A Key Component of the Hospice Care Team
Every Hospice of the Northwest patient is assigned a dedicated care team. These clinicians work across several disciplines to support the patient’s personalized care plan. The core team consists of a board-certified physician, nurse, social worker, and spiritual counselor.
“We’re not looking at treatment,” notes Halley, a licensed social worker with Hospice of the Northwest. “We’re looking at comfort, quality of life, and dignity. We’re going to offer a holistic care team that treats the whole person.” This holistic approach, where a patient’s mind, body, and spirit are all part of the equation, means having a spiritual counselor on the core team is important.
Many people think spiritual care is focused on religion. “We don’t have any particular spiritual or religious affiliation,” says Karuna, a board-certified chaplain, and spiritual counselor. “I have no agenda. Our role is to meet people where they are and walk with them in their journey of end-of-life. Whatever that looks like for each person, we support what’s important to them.”
For the spiritual counseling team, that often means listening to stories and learning about a patient’s life. “I’m here to learn about you,” says Talon, another hospice spiritual counselor. “If you love quilting, then let’s talk about quilting. I want to hear those stories. I want to hear about your favorite fishing trips.” Learning about the patient and their life can help clinicians better support them during the end-of-life journey.
In addition to listening to the stories, spiritual counselors often ask questions that may go unasked, such as ‘what is important to you now?’ and ‘what do you want for the rest of your life?’ These questions can help each patient consider how they want their end-of-life journey to look and how the hospice care team, and patient’s circle of support, can help them achieve those goals.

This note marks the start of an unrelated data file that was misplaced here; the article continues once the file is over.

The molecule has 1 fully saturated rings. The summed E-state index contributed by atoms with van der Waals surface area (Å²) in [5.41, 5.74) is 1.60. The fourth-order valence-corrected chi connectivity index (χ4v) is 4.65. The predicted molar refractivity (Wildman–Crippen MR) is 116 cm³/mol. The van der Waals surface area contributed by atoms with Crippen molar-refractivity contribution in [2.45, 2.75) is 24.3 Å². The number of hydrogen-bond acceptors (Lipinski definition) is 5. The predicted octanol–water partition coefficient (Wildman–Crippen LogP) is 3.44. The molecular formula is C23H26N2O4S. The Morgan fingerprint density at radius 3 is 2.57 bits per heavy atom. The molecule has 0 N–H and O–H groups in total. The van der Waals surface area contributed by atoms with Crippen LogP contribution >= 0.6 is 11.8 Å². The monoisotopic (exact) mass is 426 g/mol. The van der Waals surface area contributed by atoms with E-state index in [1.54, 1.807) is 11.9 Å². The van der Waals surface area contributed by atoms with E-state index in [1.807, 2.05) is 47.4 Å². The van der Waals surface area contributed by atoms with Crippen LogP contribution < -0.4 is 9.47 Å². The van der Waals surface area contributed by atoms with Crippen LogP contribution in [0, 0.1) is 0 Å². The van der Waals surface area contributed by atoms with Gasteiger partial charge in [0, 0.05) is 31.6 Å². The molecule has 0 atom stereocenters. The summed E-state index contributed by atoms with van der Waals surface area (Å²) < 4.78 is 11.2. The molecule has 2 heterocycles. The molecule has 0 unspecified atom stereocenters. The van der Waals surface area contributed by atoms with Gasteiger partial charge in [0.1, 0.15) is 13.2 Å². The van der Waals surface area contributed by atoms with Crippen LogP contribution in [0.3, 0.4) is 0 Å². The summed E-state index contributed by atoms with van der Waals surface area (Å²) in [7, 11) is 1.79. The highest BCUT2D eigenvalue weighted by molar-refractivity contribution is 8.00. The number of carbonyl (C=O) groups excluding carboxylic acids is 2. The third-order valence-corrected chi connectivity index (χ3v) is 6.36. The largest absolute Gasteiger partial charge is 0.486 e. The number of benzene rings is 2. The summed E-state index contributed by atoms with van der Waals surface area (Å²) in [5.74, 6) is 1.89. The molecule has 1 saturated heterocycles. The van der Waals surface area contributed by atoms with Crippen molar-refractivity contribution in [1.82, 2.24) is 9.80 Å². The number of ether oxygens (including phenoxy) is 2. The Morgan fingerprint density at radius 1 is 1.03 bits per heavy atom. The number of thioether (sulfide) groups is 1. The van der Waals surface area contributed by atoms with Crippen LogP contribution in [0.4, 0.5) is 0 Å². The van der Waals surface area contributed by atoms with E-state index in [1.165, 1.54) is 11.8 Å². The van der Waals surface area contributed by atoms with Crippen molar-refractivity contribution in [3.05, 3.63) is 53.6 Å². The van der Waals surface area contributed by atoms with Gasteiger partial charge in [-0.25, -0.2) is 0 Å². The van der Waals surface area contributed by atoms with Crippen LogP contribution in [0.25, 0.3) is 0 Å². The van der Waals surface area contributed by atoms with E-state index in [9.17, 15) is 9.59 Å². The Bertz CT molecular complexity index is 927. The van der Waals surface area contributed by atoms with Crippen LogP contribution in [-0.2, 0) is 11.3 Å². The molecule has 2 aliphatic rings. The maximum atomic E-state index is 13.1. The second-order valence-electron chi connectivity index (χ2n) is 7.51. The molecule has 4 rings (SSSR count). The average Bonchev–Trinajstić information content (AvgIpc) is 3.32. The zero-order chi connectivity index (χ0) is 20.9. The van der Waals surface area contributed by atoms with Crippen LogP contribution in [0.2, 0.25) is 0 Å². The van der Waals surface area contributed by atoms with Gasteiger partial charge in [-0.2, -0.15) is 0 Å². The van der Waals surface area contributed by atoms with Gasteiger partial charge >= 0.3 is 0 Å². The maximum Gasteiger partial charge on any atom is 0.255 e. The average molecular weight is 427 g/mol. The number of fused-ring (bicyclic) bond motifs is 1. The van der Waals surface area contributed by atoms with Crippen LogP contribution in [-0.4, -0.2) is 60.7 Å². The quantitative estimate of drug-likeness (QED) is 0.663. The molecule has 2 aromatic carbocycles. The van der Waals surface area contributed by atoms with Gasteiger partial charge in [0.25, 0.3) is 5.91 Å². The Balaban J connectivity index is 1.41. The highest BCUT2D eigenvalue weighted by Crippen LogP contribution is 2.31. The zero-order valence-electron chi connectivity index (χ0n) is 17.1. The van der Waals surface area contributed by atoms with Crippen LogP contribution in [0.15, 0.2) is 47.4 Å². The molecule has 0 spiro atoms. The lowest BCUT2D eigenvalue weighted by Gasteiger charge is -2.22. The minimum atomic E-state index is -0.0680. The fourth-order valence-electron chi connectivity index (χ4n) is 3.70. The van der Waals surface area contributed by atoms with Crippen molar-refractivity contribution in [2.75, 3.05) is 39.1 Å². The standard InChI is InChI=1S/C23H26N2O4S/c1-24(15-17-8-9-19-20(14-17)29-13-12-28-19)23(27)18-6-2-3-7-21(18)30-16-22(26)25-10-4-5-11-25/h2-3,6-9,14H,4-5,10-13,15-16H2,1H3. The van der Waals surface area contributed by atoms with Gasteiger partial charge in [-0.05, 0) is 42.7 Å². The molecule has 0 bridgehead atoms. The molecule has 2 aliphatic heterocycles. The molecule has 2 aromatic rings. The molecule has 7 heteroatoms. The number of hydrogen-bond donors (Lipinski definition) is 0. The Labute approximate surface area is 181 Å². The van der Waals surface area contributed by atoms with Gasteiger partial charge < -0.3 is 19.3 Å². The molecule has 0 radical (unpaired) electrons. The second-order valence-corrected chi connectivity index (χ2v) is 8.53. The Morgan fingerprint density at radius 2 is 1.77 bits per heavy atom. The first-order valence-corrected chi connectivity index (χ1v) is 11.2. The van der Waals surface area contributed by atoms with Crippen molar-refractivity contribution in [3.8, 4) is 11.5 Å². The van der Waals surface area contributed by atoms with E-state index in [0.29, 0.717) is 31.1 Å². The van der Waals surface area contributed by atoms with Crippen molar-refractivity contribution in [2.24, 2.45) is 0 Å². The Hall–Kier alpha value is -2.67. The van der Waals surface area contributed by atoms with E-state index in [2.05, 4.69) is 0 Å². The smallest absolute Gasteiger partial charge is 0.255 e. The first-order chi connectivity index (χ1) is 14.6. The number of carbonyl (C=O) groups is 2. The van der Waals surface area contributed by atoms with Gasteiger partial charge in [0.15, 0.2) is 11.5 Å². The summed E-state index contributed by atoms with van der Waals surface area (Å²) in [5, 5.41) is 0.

The spiritual care team is quick to note that spirituality means different things for different people. “I look at spirituality and being spiritual as more of an umbrella. Spirituality can look like walking in the woods. It can also look like art or listening to music or playing with the child. And all of those things are spiritual,” Karuna says.
The spiritual umbrella can also include faith and a religious community. For some individuals, faith is important and can bring comfort during challenging times. “Spiritual care can definitely include faith if that is supportive for the patient,” said Karuna. “We can make contacts. We can reach out to clergy. We affirm their faith through conversation, prayer, rituals, and other ways that comfort the patient.”
Karuna is a member of the Spiritual Care Association (SCA) and became a board-certified chaplain in 2018. SCA model focuses on evidence-based interventions as part of the healthcare model. The curriculum and certifying process include work with patients at the bedside in hospitals, as well as intensive coursework and a qualifying exam.
The SCA model elevates the idea that individuals are not just physical and psychological beings, they are also spiritual beings. That spiritual side is as impactful on our minds and bodies as any other element. This can be seen when a patient is struggling with fear of the unknown, causing them anxiety and a number of related physical symptoms. Spiritual counselors can assist the patient in various ways, such as through guided imagery or meditation. This holistic, evidence-based approach to hospice care creates a wraparound of services and tools that support patients and their circles of support.
“I’m there to be a place of unconditional acceptance for whatever they’re going through,” says Karuna. “I provide space where their humanity and their dignity are validated. I’m there to affirm who they are as a human being on this earth. And I hope that can be enough to bring them some measure of peace.”